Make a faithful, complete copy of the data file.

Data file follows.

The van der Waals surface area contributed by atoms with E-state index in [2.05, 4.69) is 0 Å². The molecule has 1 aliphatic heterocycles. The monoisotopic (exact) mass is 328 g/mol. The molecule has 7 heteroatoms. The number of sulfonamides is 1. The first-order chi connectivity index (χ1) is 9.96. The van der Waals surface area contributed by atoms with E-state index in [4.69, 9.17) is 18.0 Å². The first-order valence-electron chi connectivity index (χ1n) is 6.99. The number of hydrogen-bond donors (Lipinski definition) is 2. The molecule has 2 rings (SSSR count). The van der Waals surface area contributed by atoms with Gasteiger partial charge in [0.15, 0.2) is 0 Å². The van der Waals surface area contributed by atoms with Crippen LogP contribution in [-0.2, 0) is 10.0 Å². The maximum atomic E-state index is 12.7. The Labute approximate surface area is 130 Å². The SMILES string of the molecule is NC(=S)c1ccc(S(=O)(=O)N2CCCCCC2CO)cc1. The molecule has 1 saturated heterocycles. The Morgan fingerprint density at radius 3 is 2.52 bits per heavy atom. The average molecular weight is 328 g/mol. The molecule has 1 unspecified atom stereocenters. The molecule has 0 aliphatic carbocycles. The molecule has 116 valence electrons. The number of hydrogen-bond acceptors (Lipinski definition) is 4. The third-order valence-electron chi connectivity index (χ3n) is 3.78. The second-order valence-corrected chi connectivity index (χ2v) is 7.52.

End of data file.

The van der Waals surface area contributed by atoms with E-state index in [2.05, 4.69) is 0 Å². The molecule has 1 aliphatic heterocycles. The monoisotopic (exact) mass is 328 g/mol. The molecule has 7 heteroatoms. The number of sulfonamides is 1. The first-order chi connectivity index (χ1) is 9.96. The van der Waals surface area contributed by atoms with E-state index in [4.69, 9.17) is 18.0 Å². The first-order valence-electron chi connectivity index (χ1n) is 6.99. The number of hydrogen-bond donors (Lipinski definition) is 2. The molecule has 2 rings (SSSR count). The van der Waals surface area contributed by atoms with Gasteiger partial charge in [0.15, 0.2) is 0 Å². The van der Waals surface area contributed by atoms with Crippen LogP contribution in [-0.2, 0) is 10.0 Å². The maximum atomic E-state index is 12.7. The Labute approximate surface area is 130 Å². The SMILES string of the molecule is NC(=S)c1ccc(S(=O)(=O)N2CCCCCC2CO)cc1. The molecule has 1 saturated heterocycles. The Morgan fingerprint density at radius 3 is 2.52 bits per heavy atom. The average molecular weight is 328 g/mol. The molecule has 1 unspecified atom stereocenters. The molecule has 0 aliphatic carbocycles. The molecule has 116 valence electrons. The number of hydrogen-bond acceptors (Lipinski definition) is 4. The third-order valence-electron chi connectivity index (χ3n) is 3.78. The second-order valence-corrected chi connectivity index (χ2v) is 7.52.